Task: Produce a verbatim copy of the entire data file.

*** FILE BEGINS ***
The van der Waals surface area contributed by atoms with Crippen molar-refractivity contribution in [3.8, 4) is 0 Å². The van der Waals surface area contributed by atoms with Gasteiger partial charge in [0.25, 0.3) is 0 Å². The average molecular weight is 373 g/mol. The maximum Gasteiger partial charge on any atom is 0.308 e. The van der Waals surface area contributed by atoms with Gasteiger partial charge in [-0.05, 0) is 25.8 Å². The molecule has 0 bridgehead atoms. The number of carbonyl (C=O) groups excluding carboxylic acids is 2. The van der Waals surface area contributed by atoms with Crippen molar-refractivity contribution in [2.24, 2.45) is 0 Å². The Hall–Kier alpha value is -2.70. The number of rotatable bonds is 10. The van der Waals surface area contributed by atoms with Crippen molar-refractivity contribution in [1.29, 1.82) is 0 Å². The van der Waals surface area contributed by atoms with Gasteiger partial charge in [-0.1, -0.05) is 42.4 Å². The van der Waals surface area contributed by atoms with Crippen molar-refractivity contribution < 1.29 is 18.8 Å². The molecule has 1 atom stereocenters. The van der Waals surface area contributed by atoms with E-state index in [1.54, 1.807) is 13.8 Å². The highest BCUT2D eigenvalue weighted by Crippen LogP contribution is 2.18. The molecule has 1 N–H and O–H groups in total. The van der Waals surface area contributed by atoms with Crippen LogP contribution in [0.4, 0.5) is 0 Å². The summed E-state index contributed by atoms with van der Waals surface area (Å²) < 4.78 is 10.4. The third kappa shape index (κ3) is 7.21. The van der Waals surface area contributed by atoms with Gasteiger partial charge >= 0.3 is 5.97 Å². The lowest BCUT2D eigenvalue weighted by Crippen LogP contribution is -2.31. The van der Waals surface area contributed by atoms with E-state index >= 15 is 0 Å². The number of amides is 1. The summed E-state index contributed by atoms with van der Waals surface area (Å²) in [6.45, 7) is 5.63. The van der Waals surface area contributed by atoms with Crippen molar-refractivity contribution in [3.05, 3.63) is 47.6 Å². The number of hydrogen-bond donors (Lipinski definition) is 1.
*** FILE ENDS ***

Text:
The van der Waals surface area contributed by atoms with Crippen molar-refractivity contribution in [3.8, 4) is 0 Å². The van der Waals surface area contributed by atoms with Gasteiger partial charge in [0.25, 0.3) is 0 Å². The average molecular weight is 373 g/mol. The maximum Gasteiger partial charge on any atom is 0.308 e. The van der Waals surface area contributed by atoms with Gasteiger partial charge in [-0.05, 0) is 25.8 Å². The molecule has 0 bridgehead atoms. The number of carbonyl (C=O) groups excluding carboxylic acids is 2. The van der Waals surface area contributed by atoms with Crippen molar-refractivity contribution in [2.24, 2.45) is 0 Å². The Hall–Kier alpha value is -2.70. The number of rotatable bonds is 10. The van der Waals surface area contributed by atoms with Crippen molar-refractivity contribution in [1.29, 1.82) is 0 Å². The van der Waals surface area contributed by atoms with Gasteiger partial charge in [-0.1, -0.05) is 42.4 Å². The van der Waals surface area contributed by atoms with Crippen molar-refractivity contribution < 1.29 is 18.8 Å². The molecule has 1 atom stereocenters. The van der Waals surface area contributed by atoms with E-state index in [1.54, 1.807) is 13.8 Å². The highest BCUT2D eigenvalue weighted by Crippen LogP contribution is 2.18. The molecule has 1 N–H and O–H groups in total. The van der Waals surface area contributed by atoms with Crippen LogP contribution in [0.4, 0.5) is 0 Å². The summed E-state index contributed by atoms with van der Waals surface area (Å²) < 4.78 is 10.4. The third kappa shape index (κ3) is 7.21. The van der Waals surface area contributed by atoms with Gasteiger partial charge >= 0.3 is 5.97 Å². The lowest BCUT2D eigenvalue weighted by Crippen LogP contribution is -2.31. The van der Waals surface area contributed by atoms with E-state index >= 15 is 0 Å². The number of amides is 1. The summed E-state index contributed by atoms with van der Waals surface area (Å²) in [6.45, 7) is 5.63. The van der Waals surface area contributed by atoms with Crippen molar-refractivity contribution in [3.05, 3.63) is 47.6 Å². The number of hydrogen-bond donors (Lipinski definition) is 1.